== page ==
Substitutability Medium
Production concentration (%) 41
Reserve distribution (%) 21
Top 3 producers
  • 1) China
  • 2) Australia
  • 3) Brazil
Top 3 reserve holders
  • 1) Australia
  • 2) Brazil
  • 3) Russia
Political stability of top producer 24.1
Political stability of top reserve holder 74.5


Specific heat capacity (J kg−1 K−1)

Specific heat capacity is the amount of energy needed to change the temperature of a kilogram of a substance by 1 K.

Young's modulus

A measure of the stiffness of a substance. It provides a measure of how difficult it is to extend a material, with a value given by the ratio of tensile strength to tensile strain.

Shear modulus

A measure of how difficult it is to deform a material. It is given by the ratio of the shear stress to the shear strain.

Bulk modulus

A measure of how difficult it is to compress a substance. It is given by the ratio of the pressure on a body to the fractional decrease in volume.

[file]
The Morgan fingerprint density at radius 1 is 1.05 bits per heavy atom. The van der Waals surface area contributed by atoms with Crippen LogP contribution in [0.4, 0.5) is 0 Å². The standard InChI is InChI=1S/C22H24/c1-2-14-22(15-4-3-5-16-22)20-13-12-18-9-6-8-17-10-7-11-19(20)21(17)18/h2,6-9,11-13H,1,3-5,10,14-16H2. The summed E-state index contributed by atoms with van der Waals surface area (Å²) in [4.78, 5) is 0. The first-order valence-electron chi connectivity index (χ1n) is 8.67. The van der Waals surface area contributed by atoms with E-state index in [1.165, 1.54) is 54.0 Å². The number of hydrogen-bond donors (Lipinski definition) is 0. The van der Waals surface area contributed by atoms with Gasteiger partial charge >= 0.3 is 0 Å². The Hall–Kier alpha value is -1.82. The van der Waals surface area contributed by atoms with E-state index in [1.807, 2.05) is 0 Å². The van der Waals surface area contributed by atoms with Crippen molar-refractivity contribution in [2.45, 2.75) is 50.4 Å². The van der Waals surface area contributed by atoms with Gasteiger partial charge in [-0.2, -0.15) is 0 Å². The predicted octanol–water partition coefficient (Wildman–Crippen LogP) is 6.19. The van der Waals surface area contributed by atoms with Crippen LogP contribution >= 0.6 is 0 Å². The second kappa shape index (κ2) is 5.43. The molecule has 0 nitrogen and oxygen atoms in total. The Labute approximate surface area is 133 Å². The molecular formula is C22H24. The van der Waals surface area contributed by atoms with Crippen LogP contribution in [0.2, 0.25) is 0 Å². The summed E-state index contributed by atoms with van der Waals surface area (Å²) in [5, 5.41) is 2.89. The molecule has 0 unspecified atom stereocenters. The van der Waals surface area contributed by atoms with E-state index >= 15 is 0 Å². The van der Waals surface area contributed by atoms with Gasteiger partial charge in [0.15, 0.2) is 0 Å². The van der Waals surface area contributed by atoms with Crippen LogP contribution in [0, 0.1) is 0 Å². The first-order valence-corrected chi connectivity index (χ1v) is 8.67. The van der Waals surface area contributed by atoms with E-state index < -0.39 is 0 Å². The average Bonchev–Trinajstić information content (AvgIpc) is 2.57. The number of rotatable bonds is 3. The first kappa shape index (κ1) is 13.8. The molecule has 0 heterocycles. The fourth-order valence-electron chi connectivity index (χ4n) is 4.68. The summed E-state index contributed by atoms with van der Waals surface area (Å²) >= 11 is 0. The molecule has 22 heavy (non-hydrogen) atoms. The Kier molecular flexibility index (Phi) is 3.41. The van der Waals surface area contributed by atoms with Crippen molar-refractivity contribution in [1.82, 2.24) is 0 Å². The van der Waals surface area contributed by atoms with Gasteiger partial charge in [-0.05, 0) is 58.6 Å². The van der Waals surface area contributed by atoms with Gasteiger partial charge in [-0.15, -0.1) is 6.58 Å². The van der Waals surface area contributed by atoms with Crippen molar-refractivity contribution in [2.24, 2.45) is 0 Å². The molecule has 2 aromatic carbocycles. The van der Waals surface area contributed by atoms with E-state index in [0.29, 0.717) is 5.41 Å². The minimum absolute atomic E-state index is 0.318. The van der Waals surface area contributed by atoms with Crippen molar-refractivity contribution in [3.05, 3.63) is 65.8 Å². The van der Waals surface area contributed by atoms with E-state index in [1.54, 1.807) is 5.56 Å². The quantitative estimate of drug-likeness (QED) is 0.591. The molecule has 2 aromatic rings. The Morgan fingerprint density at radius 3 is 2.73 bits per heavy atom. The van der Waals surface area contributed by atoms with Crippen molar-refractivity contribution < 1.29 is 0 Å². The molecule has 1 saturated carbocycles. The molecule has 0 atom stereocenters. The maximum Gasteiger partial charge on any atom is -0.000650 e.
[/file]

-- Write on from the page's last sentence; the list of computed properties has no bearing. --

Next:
Vapour pressure

A measure of the propensity of a substance to evaporate. It is defined as the equilibrium pressure exerted by the gas produced above a substance in a closed system.

Pressure and temperature data – advanced

Specific heat capacity
(J kg−1 K−1)
449 Young's modulus (GPa) 211.4 (soft); 152.3 (cast)
Shear modulus (GPa) 81.6 (soft); 60.0 (cast) Bulk modulus (GPa) 169.8
Vapour pressure  
Temperature (K)
400 600 800 1000 1200 1400 1600 1800 2000 2200 2400
Pressure (Pa)
- - - 5.54
x 10-9
x 10-5
0.0104 0.961 32.7 36.8 - -
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Listen to Iron Podcast
Transcript :

Chemistry in its element: iron